“When a refinance occurs, the lender collects refinance fees, but the borrower may be left no better off and, in some cases, worse off in the long-term,” Bright writes.

In response to these issues, Bright says that the agency put in new standards that limited the delivery of “streamline refinance” loans into standard Ginnie MBS until six consecutive monthly payments were made on the initial loan.

“Effectively, this means that an originator cannot do a quick refinance of a loan and deliver it into a standard Ginnie Mae security until the borrower has made six months of payments,” Bright writes.

Bright says these restrictions went into place in February of this year, and that Ginnie Mae saw positive results during the first six months, but cautions that issues still persist.

“Unfortunately, however, that initial period has elapsed, and in recent weeks, we have begun to see more streamline refinancing loans appear in our pools,” Bright says.

Bright also says that some lenders are employing “evasive mechanisms” to pursue aggressive VA loan churning in order to avoid the consequences of Ginnie Mae’s new rules.

Specifically, Bright identifies a number of tactics used by certain lenders to skirt the rules, including:

  • Waiting until six months and one day after origination and then originating a refinance
  • Performing a fully underwritten (e.g. non-streamlined) refinance within just a couple of months of the origination of the prior loan
  • Marketing a cash out refinance, since cash outs are excluded from the definition of a “streamlined refinance” and are therefore excluded from the original moratorium on early refinancing
  • Refinancing from fixed rate loans to adjustable rate mortgages
  • Soliciting borrowers for a refinance with the promise that they can skip a month of mortgage payments
  • Offering to return the borrowers’ escrows; as well as other tactics

Bright also said that Ginnie Mae’s investigation found “suspicious loan characteristics” on some of these fast refinances, including loans where the home values or credit scores increased substantially in just a few months.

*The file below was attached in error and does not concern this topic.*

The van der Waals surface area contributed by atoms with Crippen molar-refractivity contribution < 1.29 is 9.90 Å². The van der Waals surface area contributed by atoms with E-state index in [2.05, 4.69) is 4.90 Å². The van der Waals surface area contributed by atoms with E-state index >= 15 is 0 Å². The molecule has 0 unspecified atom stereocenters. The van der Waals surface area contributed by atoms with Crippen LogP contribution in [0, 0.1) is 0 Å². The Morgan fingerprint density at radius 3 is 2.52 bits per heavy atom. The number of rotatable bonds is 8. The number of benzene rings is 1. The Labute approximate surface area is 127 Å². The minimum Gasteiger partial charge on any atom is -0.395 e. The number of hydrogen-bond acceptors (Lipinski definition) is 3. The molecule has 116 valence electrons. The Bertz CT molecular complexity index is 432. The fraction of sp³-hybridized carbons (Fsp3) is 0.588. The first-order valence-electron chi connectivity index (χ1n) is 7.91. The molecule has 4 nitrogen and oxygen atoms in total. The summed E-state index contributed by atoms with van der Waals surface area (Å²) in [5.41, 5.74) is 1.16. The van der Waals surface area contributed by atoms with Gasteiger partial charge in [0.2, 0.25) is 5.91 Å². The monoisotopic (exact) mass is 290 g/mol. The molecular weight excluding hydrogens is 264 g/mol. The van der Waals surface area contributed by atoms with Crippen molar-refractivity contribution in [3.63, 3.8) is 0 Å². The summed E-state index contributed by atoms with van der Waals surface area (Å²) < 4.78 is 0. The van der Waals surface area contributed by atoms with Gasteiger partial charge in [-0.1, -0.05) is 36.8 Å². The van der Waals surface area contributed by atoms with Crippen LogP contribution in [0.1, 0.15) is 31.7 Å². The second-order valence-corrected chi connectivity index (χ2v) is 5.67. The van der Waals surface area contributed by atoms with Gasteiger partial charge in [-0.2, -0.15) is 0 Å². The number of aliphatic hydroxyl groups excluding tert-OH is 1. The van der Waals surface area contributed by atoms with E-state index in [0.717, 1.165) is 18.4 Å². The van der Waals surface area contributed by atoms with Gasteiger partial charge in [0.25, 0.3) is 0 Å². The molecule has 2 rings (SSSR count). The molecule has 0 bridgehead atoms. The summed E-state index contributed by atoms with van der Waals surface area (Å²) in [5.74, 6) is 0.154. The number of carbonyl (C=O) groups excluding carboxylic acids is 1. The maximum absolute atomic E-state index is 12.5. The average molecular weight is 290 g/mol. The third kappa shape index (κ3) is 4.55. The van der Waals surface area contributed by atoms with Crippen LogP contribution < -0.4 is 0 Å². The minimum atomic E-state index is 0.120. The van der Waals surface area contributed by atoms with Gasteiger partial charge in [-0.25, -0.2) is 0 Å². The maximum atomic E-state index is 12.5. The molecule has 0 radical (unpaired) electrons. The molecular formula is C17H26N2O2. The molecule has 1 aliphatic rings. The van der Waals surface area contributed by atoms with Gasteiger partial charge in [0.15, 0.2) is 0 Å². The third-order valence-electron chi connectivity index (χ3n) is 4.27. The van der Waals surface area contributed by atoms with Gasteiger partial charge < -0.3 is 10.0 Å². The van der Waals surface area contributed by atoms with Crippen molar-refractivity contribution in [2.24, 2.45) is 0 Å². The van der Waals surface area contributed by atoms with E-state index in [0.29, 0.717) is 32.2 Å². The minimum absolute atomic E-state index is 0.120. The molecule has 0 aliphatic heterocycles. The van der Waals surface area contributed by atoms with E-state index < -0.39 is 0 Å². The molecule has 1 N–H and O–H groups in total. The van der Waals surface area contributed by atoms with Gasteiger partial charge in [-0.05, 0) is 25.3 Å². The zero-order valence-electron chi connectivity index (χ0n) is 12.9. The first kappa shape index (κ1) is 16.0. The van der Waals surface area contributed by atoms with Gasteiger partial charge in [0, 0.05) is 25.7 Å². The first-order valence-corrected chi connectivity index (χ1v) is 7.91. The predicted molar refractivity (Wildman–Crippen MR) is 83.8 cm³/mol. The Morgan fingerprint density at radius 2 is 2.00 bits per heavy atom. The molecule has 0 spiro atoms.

“These practices by a few issuers appear designed to market products that evade Ginnie Mae and VA program rules, and, in our view, may not be designed to help veteran homeowners,” Bright writes.

Bright acknowledges that the “churning” is negatively impacting Ginnie Mae securities, adding that there are “clearly” some Ginnie Mae issuers that are taking advantage of the agency’s rules.

“We believe that we have identified some patterns of suspicious behavior that we will endeavor to curtail,” Bright states.

Bright also says that Ginnie Mae recently formed a joint Ginnie Mae-VA “Lender Abuse Task Force” to continue to review the situation and determine a course of action.

“We are analyzing every option, from large scale program changes, to working lender-by-lender to understand how individual marketing practices may be impacting the overall health of Ginnie Mae’s program,” Bright writes.

Warren issued a release on Friday, welcoming the creation of the task force and urging Ginnie Mae to continue to pursue the issue.

“I am glad that Ginnie Mae and the VA have created the Lender Abuse Task Force and have committed to working with me to crack down on lenders who are exploiting veterans in order to line their own pockets,” Warren said. “These abusive practices are wrong, and lenders who engage in them shouldn't benefit from any taxpayer backing.”

(h/t Bloomberg)